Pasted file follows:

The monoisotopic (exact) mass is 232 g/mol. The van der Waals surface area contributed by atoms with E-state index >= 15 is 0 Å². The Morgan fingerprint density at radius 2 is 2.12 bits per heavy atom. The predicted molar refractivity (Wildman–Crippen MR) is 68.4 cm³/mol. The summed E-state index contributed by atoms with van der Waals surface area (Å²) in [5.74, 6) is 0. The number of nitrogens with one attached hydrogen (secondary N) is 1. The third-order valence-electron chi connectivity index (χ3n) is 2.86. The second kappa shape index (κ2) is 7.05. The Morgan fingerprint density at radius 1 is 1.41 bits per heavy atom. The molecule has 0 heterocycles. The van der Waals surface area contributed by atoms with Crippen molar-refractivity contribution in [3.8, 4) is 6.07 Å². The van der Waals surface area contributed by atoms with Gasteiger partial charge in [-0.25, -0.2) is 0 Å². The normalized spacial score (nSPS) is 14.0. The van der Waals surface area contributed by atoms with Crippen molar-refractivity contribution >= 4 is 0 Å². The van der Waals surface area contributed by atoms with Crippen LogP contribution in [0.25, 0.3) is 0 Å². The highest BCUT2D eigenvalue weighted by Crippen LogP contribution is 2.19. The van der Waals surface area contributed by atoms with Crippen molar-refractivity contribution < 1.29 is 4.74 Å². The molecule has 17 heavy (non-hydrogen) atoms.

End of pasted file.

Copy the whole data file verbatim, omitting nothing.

The monoisotopic (exact) mass is 232 g/mol. The van der Waals surface area contributed by atoms with E-state index >= 15 is 0 Å². The Morgan fingerprint density at radius 2 is 2.12 bits per heavy atom. The predicted molar refractivity (Wildman–Crippen MR) is 68.4 cm³/mol. The summed E-state index contributed by atoms with van der Waals surface area (Å²) in [5.74, 6) is 0. The number of nitrogens with one attached hydrogen (secondary N) is 1. The third-order valence-electron chi connectivity index (χ3n) is 2.86. The second kappa shape index (κ2) is 7.05. The Morgan fingerprint density at radius 1 is 1.41 bits per heavy atom. The molecule has 0 heterocycles. The van der Waals surface area contributed by atoms with Crippen molar-refractivity contribution in [3.8, 4) is 6.07 Å². The van der Waals surface area contributed by atoms with Gasteiger partial charge in [-0.25, -0.2) is 0 Å². The normalized spacial score (nSPS) is 14.0. The van der Waals surface area contributed by atoms with Crippen molar-refractivity contribution >= 4 is 0 Å². The van der Waals surface area contributed by atoms with Crippen LogP contribution in [0.25, 0.3) is 0 Å². The highest BCUT2D eigenvalue weighted by Crippen LogP contribution is 2.19. The van der Waals surface area contributed by atoms with Crippen molar-refractivity contribution < 1.29 is 4.74 Å². The molecule has 17 heavy (non-hydrogen) atoms.